The tables and case studies described in this paper are the culmination of lessons learned and reflections on experiences of over a decade of development practice, from within and outside World Vision. The authors present resilience as a radical and alternative way of understanding and practicing development with the potential to overcome some constraints faced by traditional programming. They identify five programming approaches needed to operationalise resilience thinking: recognition of complex interactions; appreciative inquiry; dynamism and flexibility; multi-sectoral approaches; and open systems approaches. The authors argue that these can be used to promote community empowerment and reduce vulnerability to natural and anthropogenic shocks and stresses.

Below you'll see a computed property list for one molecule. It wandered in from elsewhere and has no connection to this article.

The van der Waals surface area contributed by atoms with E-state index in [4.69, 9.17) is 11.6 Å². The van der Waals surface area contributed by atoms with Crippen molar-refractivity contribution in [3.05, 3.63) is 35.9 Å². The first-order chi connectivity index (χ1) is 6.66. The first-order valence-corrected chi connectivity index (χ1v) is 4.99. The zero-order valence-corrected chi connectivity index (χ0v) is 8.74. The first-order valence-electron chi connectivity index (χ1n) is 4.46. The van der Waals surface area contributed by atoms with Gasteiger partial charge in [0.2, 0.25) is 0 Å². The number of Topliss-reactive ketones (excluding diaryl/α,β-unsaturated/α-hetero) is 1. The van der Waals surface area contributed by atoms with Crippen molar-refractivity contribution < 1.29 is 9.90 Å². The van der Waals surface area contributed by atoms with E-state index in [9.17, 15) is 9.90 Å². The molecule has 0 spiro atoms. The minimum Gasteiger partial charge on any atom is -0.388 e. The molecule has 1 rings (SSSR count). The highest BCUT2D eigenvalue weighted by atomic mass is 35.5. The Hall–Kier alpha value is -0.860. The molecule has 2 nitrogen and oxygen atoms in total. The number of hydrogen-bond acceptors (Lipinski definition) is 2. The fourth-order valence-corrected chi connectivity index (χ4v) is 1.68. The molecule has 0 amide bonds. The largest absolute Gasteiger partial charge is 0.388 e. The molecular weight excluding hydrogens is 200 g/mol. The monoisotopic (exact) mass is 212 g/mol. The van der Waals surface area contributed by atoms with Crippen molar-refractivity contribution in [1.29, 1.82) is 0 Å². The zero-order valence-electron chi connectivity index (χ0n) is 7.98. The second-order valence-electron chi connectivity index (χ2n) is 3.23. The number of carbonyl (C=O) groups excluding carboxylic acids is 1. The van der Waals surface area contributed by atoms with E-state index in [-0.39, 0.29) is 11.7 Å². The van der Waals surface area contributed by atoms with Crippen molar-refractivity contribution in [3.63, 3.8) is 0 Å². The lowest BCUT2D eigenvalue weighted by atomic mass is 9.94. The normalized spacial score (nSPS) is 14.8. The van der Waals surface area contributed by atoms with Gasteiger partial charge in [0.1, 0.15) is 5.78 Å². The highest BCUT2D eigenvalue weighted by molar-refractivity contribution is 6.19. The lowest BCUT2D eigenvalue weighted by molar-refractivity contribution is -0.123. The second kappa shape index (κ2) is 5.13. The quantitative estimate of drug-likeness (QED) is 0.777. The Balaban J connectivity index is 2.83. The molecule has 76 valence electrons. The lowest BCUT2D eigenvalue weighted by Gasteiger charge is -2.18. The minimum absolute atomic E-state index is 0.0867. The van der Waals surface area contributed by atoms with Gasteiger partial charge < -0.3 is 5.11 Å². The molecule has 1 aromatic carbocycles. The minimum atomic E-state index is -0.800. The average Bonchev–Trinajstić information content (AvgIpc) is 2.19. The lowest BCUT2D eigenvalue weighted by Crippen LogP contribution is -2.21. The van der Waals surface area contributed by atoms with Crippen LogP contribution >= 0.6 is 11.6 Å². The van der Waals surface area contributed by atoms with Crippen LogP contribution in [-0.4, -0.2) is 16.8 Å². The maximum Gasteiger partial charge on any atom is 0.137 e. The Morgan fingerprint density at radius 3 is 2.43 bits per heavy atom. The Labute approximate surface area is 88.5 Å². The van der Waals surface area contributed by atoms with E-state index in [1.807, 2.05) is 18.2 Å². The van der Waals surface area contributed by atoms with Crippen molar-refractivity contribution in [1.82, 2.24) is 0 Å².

Resilience is now at the heart of development thinking, climate change adaptation and humanitarian policy. The 2011-2012 famine in the Horn of Africa and 2012 crisis in the Sahel revealed not only the vulnerability of pastoralist livelihoods in these regions, but also the high toll on development progress. These and other high impact events have led the international community to look for durable solutions that address the underlying drivers of risk, particularly for marginalised communities.
Josh Folkema , Maggie Ibrahim and Emily Wilkinson